In Haiti, police opened fire on thousands of demonstrators who marched through the Bel-Air neighborhood of Port-au-Prince Monday to mark the anniversary of the coup that ousted President Jean-Bertrand Aristide and call for his return. We go to Haiti to speak with attorney Bill Quigley who attended the march. [includes rush transcript]
As we continue our coverage of the anniversary of the coup in Haiti, which was carried out one year ago this week. In a moment, we will go to Port-au-Prince where police opened fire on a group of peaceful demonstrators who were calling for the return of President Aristide. But first, we turn to President Aristide himself. For months, he has been living in exile in South Africa and has maintained a very low profile. But a few days before the anniversary of the coup, Aristide granted a rare interview to the famed Afro-French journalist Claud Ribbe.
- "Aristide, 1 Year Later"–excerpt of documentary by French journalist Claude Ribbe.
Aristide says, "I am the President of Haiti, even if I am not in Haiti. I finish my term. I want to return to my country before time goes by on the basis of a negotiated agreement or a dialogue so that free, honest and democratic elections could be held, as stated by the Constitution."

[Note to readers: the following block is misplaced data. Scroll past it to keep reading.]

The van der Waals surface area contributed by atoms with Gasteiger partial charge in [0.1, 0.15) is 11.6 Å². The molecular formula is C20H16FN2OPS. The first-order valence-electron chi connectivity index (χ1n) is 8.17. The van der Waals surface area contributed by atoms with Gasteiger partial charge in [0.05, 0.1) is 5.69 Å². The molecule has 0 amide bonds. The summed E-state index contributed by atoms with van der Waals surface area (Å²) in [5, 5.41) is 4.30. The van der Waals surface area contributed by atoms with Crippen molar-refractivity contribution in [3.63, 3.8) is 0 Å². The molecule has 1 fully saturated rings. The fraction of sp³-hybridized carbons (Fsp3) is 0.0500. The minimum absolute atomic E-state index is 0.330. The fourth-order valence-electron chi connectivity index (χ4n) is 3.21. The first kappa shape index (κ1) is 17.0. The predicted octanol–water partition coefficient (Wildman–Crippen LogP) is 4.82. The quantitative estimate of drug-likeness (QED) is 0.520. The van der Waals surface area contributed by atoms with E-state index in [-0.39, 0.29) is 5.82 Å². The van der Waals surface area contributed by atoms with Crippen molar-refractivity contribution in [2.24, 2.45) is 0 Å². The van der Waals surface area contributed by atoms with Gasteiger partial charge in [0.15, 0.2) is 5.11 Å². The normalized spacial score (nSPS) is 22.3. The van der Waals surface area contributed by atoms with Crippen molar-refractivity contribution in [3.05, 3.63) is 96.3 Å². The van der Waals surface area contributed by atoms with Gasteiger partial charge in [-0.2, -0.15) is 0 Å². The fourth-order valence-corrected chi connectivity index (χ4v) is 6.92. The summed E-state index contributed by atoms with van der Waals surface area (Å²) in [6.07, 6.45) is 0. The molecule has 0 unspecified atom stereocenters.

Arisitide also names two high level French emissaries who he says threatened him in the days before his ouster to either resign or be killed. He identifies them as Veronique de Villepin–the sister of French Foreign Minister Dominique de Villepin and the French Foreign Minister’s appointee, Regis Debray.
Aristide maintains he was overthrown what he called a "modern-day kidnapping" in the service of a coup d’etat backed by the United States.
Meanwhile, in Haiti, police opened fire on thousands of demonstrators who marched through the Bel-Air neighborhood of Port-au-Prince Monday to mark the anniversary of the coup.
Chanting "Aristide for life," the thousands of protesters marched peacefully to demand Aristide’s return. As the demonstrators rounded a corner at a Bel-Air intersection, police opened fire killing as many as three people. In response, Democratic Congressmember Maxine Waters of California sent a letter to Secretary of State Condoleezza Rice that expressing "shock and outrage" and urging and investigation into the incident.
- Bill Quigley, a volunteer attorney in Haiti with the Institute for Justice and Democracy in Haiti. He was at the march yesterday in Port-au-Prince yesterday when police opened fire.
This is a rush transcript. Copy may not be in its final form.
AMY GOODMAN: We go now to Port-au-Prince to speak with Bill Quigley. He’s there as a voluntary attorney with the Institute of Justice and Democracy in Haiti. He was at the march yesterday when police opened fire. Bill Quigley, welcome to Democracy Now!
BILL QUIGLEY: Thank you, Amy.
AMY GOODMAN: It’s good to have you with us. What happened?